The first map displays the number of times each road segment in the study area was ridden by participants, as well as the bicycle infrastructure available along each segment. Yellow roads are used the least often, and red roads are used the most. Cyclists appear to use roads running east and west more often than those running north and south. Routes that run along the central core of the study area are also more heavily trafficked than those on the periphery. Among bicycle infrastructure types, “sharrows” are the most common, and buffered bike lanes are the least common:

Bicycle Infrastructure and Number of Times Ridden

The authors note that this map allows users to compare parallel roads according to the bicycle infrastructure available:

Many of these occurrences show that cyclists chose roads with bike lanes over roads with sharrows but chose roads with sharrows over roads with no infrastructure at all. One example is where Washington Avenue, Locust Street, and Olive Street run parallel just west of Downtown. Olive Street contains a bike lane and was the most heavily used of the three parallel streets (p. 8).

The next map displays the average Level of Traffic Stress values for the roads used by study participants; it also retains the bicycle infrastructure that was shown on the first map. Red segments are the most stressful for cyclists, and green segments are the least stressful. Collector and arterial roads appear to generate higher stress levels among cyclists than local roads (see page 7 of the report for road functional classification definitions), as do Downtown routes when compared to routes in other areas. Interestingly, many north-south roads—which were used less often by participant cyclists—were rated with higher stress scores than east-west roads:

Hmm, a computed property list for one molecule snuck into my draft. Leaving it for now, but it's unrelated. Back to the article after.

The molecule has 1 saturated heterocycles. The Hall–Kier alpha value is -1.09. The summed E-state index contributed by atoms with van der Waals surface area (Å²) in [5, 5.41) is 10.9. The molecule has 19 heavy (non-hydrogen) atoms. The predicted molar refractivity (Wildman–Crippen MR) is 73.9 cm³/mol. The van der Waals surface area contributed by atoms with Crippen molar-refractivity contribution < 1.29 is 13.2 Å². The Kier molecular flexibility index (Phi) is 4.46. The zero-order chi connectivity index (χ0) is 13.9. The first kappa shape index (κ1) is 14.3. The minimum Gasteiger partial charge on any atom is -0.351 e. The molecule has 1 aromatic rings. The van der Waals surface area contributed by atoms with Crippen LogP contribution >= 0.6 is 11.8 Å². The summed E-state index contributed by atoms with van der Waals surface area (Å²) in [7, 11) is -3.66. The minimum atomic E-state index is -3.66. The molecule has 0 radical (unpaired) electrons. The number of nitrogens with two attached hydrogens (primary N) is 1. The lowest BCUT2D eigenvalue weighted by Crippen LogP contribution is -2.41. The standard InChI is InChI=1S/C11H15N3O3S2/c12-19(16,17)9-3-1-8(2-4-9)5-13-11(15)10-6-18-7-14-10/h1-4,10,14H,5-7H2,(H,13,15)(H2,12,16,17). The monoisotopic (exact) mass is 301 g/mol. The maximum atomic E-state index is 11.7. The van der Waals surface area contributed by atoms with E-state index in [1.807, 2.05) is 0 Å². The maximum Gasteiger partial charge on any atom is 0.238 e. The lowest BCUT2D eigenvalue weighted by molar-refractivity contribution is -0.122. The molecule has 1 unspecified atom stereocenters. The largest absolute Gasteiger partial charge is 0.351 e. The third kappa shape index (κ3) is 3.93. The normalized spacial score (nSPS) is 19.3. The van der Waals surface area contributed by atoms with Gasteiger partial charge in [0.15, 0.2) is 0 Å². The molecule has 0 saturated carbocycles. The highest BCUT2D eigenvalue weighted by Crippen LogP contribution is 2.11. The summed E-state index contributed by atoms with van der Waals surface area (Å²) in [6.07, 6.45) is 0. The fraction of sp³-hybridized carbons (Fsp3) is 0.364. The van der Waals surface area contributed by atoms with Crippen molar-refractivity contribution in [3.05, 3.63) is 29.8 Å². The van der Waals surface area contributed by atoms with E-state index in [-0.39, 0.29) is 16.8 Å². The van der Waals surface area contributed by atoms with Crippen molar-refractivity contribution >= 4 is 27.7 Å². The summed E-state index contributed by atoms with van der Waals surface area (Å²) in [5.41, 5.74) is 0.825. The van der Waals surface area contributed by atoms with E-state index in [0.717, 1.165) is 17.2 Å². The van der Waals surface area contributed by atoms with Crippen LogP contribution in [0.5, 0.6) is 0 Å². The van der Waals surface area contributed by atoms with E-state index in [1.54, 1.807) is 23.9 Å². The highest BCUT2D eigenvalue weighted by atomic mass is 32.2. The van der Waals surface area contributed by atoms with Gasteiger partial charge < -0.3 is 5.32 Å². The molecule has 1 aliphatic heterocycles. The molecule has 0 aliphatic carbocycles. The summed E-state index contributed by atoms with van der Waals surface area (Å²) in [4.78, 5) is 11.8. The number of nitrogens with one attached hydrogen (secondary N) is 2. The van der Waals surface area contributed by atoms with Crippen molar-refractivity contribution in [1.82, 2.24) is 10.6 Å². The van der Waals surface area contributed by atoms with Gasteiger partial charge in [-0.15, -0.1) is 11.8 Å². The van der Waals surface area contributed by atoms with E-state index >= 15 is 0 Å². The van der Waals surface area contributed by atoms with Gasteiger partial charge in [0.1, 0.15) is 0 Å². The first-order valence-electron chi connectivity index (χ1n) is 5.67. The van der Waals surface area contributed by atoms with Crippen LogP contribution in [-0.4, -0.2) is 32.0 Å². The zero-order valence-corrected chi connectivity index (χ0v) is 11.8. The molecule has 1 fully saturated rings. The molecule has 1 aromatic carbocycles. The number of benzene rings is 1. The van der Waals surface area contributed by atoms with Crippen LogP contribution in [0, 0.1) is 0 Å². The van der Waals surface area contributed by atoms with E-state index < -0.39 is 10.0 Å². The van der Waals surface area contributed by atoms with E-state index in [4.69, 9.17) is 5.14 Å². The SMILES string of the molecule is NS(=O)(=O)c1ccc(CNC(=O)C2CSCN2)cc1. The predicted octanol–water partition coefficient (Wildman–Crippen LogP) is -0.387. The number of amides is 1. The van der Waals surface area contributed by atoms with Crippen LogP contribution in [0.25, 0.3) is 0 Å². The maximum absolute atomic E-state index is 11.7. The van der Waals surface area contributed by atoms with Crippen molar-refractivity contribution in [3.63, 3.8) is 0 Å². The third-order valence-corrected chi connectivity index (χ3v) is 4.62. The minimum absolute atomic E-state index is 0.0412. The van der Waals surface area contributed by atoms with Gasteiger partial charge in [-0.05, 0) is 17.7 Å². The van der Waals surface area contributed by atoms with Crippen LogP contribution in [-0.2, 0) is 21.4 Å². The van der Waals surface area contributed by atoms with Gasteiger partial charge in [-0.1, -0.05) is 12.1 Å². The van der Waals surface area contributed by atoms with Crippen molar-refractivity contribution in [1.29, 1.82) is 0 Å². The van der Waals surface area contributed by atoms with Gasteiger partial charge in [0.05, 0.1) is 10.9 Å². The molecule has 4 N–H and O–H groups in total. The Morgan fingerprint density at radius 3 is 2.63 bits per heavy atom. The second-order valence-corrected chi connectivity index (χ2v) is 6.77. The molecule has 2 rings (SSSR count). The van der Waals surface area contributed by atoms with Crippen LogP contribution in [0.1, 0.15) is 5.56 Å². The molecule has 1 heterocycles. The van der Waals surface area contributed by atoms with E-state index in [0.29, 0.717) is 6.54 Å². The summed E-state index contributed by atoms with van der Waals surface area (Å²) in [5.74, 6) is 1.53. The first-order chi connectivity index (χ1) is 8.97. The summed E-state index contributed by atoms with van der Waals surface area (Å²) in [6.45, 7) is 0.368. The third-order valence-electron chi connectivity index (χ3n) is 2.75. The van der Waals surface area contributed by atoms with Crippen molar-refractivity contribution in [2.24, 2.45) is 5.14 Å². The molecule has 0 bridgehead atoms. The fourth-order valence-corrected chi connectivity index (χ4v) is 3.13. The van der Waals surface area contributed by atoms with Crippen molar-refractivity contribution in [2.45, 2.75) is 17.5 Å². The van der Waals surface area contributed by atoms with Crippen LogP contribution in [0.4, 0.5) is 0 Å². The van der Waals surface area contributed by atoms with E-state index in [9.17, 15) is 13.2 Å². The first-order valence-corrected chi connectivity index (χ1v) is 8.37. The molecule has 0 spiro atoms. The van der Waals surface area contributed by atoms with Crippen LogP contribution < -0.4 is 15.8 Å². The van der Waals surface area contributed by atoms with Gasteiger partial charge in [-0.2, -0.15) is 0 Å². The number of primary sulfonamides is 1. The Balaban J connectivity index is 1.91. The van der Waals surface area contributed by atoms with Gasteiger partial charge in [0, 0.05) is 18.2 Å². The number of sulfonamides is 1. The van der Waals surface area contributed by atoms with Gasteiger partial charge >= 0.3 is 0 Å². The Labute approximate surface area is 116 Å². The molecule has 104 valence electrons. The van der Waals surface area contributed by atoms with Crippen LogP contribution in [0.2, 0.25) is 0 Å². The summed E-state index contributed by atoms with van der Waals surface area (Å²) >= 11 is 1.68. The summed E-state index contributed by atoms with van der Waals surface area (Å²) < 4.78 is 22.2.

Bicycle Infrastructure and Average Level of Traffic Stress Values

The authors note that although there is less consistency between bicycle infrastructure and stress scores than there is between infrastructure and use frequency, some comparisons are still discernible:

There are several occurrences where roads with bicycle lanes have higher avgLTS values than roads with sharrows or no infrastructure. Focusing on the same location as in the section above, we find an example of this where Washington Avenue, Locust Street, and Olive Street run parallel just west of Downtown. Olive Street, with a bike lane, is rated the most stressful out of the three streets (p. 10).

In their analysis, Boettge, Hall, and Crawford find that roads with higher speed limits, higher functional classifications, and more lanes draw more cyclists and produce higher stress levels. However, while robust bicycle infrastructure correlates with higher cyclist use rate, it does not have a statistically significant relationship with cyclist stress level. In their full report, the authors provide a detailed analysis on the individual effect of each independent variable on cyclist use rates and stress levels. They conclude with a discussion on how this data can be used by both officials and cyclists to improve bicycle network planning and cycling experiences in St. Louis.

To access maps from previous editions of the Community Builders Exchange, click here.